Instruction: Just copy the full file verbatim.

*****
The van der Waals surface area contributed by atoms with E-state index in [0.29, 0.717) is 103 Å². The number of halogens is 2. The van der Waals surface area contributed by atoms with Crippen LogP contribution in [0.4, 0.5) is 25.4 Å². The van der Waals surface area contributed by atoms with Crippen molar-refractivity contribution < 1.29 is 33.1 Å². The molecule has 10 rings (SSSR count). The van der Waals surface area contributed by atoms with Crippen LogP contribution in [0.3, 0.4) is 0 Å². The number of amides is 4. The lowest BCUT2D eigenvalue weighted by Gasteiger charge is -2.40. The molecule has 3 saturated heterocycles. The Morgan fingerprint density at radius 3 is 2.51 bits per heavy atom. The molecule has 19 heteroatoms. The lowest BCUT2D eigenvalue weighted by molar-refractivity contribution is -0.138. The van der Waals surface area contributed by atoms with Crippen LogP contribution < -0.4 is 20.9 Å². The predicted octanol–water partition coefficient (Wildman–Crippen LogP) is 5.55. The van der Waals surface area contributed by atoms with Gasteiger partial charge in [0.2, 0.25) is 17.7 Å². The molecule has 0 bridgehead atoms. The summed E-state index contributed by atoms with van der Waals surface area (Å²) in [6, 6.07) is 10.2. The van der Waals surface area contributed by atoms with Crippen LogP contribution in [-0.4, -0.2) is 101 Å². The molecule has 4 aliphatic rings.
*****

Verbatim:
The van der Waals surface area contributed by atoms with E-state index in [0.29, 0.717) is 103 Å². The number of halogens is 2. The van der Waals surface area contributed by atoms with Crippen LogP contribution in [0.4, 0.5) is 25.4 Å². The van der Waals surface area contributed by atoms with Crippen molar-refractivity contribution < 1.29 is 33.1 Å². The molecule has 10 rings (SSSR count). The van der Waals surface area contributed by atoms with Crippen LogP contribution in [0.3, 0.4) is 0 Å². The number of amides is 4. The lowest BCUT2D eigenvalue weighted by Gasteiger charge is -2.40. The molecule has 3 saturated heterocycles. The Morgan fingerprint density at radius 3 is 2.51 bits per heavy atom. The molecule has 19 heteroatoms. The lowest BCUT2D eigenvalue weighted by molar-refractivity contribution is -0.138. The van der Waals surface area contributed by atoms with Crippen LogP contribution < -0.4 is 20.9 Å². The predicted octanol–water partition coefficient (Wildman–Crippen LogP) is 5.55. The van der Waals surface area contributed by atoms with Gasteiger partial charge in [0.2, 0.25) is 17.7 Å². The molecule has 0 bridgehead atoms. The summed E-state index contributed by atoms with van der Waals surface area (Å²) in [6, 6.07) is 10.2. The van der Waals surface area contributed by atoms with Crippen LogP contribution in [-0.4, -0.2) is 101 Å². The molecule has 4 aliphatic rings.